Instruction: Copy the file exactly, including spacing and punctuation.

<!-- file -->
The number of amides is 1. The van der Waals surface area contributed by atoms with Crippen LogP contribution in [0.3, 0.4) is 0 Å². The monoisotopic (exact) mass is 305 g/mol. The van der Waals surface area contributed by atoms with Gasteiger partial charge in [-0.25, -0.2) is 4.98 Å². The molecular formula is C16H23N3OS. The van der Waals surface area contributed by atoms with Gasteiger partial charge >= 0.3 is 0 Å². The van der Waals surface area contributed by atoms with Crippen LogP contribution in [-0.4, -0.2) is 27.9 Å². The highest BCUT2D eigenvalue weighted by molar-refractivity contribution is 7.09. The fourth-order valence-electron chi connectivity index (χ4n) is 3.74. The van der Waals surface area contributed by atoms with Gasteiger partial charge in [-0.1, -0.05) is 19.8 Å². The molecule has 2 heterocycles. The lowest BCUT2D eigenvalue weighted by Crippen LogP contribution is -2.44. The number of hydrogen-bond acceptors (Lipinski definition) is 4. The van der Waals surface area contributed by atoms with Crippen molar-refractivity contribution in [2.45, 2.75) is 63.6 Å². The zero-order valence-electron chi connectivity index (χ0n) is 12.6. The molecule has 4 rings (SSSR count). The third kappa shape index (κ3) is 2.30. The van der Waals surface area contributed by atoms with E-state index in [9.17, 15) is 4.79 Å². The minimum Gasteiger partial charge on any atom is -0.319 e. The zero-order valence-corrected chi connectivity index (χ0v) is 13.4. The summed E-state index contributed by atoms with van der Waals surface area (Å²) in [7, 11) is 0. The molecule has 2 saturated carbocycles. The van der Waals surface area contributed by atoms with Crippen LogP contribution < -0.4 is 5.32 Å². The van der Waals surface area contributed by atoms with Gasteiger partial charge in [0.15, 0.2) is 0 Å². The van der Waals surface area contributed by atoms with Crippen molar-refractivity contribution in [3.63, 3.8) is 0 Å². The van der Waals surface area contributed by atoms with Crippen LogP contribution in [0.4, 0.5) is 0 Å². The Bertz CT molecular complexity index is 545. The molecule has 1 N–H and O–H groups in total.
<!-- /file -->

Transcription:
The number of amides is 1. The van der Waals surface area contributed by atoms with Crippen LogP contribution in [0.3, 0.4) is 0 Å². The monoisotopic (exact) mass is 305 g/mol. The van der Waals surface area contributed by atoms with Gasteiger partial charge in [-0.25, -0.2) is 4.98 Å². The molecular formula is C16H23N3OS. The van der Waals surface area contributed by atoms with Gasteiger partial charge >= 0.3 is 0 Å². The van der Waals surface area contributed by atoms with Crippen LogP contribution in [-0.4, -0.2) is 27.9 Å². The highest BCUT2D eigenvalue weighted by molar-refractivity contribution is 7.09. The fourth-order valence-electron chi connectivity index (χ4n) is 3.74. The van der Waals surface area contributed by atoms with Gasteiger partial charge in [-0.1, -0.05) is 19.8 Å². The molecule has 2 heterocycles. The lowest BCUT2D eigenvalue weighted by Crippen LogP contribution is -2.44. The number of hydrogen-bond acceptors (Lipinski definition) is 4. The van der Waals surface area contributed by atoms with Crippen molar-refractivity contribution in [2.45, 2.75) is 63.6 Å². The zero-order valence-electron chi connectivity index (χ0n) is 12.6. The molecule has 4 rings (SSSR count). The third kappa shape index (κ3) is 2.30. The van der Waals surface area contributed by atoms with E-state index in [9.17, 15) is 4.79 Å². The minimum Gasteiger partial charge on any atom is -0.319 e. The zero-order valence-corrected chi connectivity index (χ0v) is 13.4. The summed E-state index contributed by atoms with van der Waals surface area (Å²) in [7, 11) is 0. The molecule has 2 saturated carbocycles. The van der Waals surface area contributed by atoms with Crippen LogP contribution < -0.4 is 5.32 Å². The van der Waals surface area contributed by atoms with Gasteiger partial charge in [0.15, 0.2) is 0 Å². The van der Waals surface area contributed by atoms with Crippen molar-refractivity contribution in [3.63, 3.8) is 0 Å². The van der Waals surface area contributed by atoms with Crippen LogP contribution in [0.4, 0.5) is 0 Å². The Bertz CT molecular complexity index is 545. The molecule has 1 N–H and O–H groups in total.